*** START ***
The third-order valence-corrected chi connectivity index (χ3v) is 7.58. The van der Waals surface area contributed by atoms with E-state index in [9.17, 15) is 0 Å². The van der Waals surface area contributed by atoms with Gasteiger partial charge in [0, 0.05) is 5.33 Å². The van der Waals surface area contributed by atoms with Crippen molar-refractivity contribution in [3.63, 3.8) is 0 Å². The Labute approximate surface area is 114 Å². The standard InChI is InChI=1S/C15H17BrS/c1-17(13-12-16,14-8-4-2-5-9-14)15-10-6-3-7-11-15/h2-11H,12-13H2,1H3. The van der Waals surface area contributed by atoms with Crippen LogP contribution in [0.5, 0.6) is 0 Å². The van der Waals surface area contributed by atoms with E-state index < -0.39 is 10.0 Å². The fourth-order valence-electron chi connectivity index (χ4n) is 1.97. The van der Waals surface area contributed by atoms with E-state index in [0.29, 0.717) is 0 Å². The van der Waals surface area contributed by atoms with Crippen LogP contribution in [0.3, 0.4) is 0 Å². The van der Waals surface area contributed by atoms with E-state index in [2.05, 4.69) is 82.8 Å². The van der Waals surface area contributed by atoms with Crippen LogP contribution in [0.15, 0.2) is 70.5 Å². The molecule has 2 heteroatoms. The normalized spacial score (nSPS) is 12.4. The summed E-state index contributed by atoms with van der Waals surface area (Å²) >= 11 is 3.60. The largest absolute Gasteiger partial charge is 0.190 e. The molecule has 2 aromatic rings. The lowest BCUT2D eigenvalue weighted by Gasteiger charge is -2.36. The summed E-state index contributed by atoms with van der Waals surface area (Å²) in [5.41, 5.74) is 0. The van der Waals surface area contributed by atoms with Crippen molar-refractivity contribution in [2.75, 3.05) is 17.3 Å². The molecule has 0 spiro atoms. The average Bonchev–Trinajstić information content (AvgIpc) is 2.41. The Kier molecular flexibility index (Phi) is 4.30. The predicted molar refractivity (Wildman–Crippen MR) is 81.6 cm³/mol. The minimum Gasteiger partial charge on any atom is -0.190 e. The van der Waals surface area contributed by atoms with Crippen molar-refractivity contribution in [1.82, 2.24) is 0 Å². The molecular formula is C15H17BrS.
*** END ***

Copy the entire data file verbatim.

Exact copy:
The third-order valence-corrected chi connectivity index (χ3v) is 7.58. The van der Waals surface area contributed by atoms with E-state index in [9.17, 15) is 0 Å². The van der Waals surface area contributed by atoms with Gasteiger partial charge in [0, 0.05) is 5.33 Å². The van der Waals surface area contributed by atoms with Crippen molar-refractivity contribution in [3.63, 3.8) is 0 Å². The Labute approximate surface area is 114 Å². The standard InChI is InChI=1S/C15H17BrS/c1-17(13-12-16,14-8-4-2-5-9-14)15-10-6-3-7-11-15/h2-11H,12-13H2,1H3. The van der Waals surface area contributed by atoms with Crippen LogP contribution in [0.5, 0.6) is 0 Å². The van der Waals surface area contributed by atoms with E-state index < -0.39 is 10.0 Å². The fourth-order valence-electron chi connectivity index (χ4n) is 1.97. The van der Waals surface area contributed by atoms with E-state index in [0.29, 0.717) is 0 Å². The van der Waals surface area contributed by atoms with Crippen LogP contribution in [0.3, 0.4) is 0 Å². The van der Waals surface area contributed by atoms with E-state index in [2.05, 4.69) is 82.8 Å². The van der Waals surface area contributed by atoms with Crippen LogP contribution in [0.15, 0.2) is 70.5 Å². The molecule has 2 heteroatoms. The normalized spacial score (nSPS) is 12.4. The summed E-state index contributed by atoms with van der Waals surface area (Å²) >= 11 is 3.60. The largest absolute Gasteiger partial charge is 0.190 e. The molecule has 2 aromatic rings. The lowest BCUT2D eigenvalue weighted by Gasteiger charge is -2.36. The summed E-state index contributed by atoms with van der Waals surface area (Å²) in [5.41, 5.74) is 0. The van der Waals surface area contributed by atoms with Crippen molar-refractivity contribution in [2.75, 3.05) is 17.3 Å². The molecule has 0 spiro atoms. The average Bonchev–Trinajstić information content (AvgIpc) is 2.41. The Kier molecular flexibility index (Phi) is 4.30. The predicted molar refractivity (Wildman–Crippen MR) is 81.6 cm³/mol. The minimum Gasteiger partial charge on any atom is -0.190 e. The van der Waals surface area contributed by atoms with Crippen molar-refractivity contribution in [1.82, 2.24) is 0 Å². The molecular formula is C15H17BrS.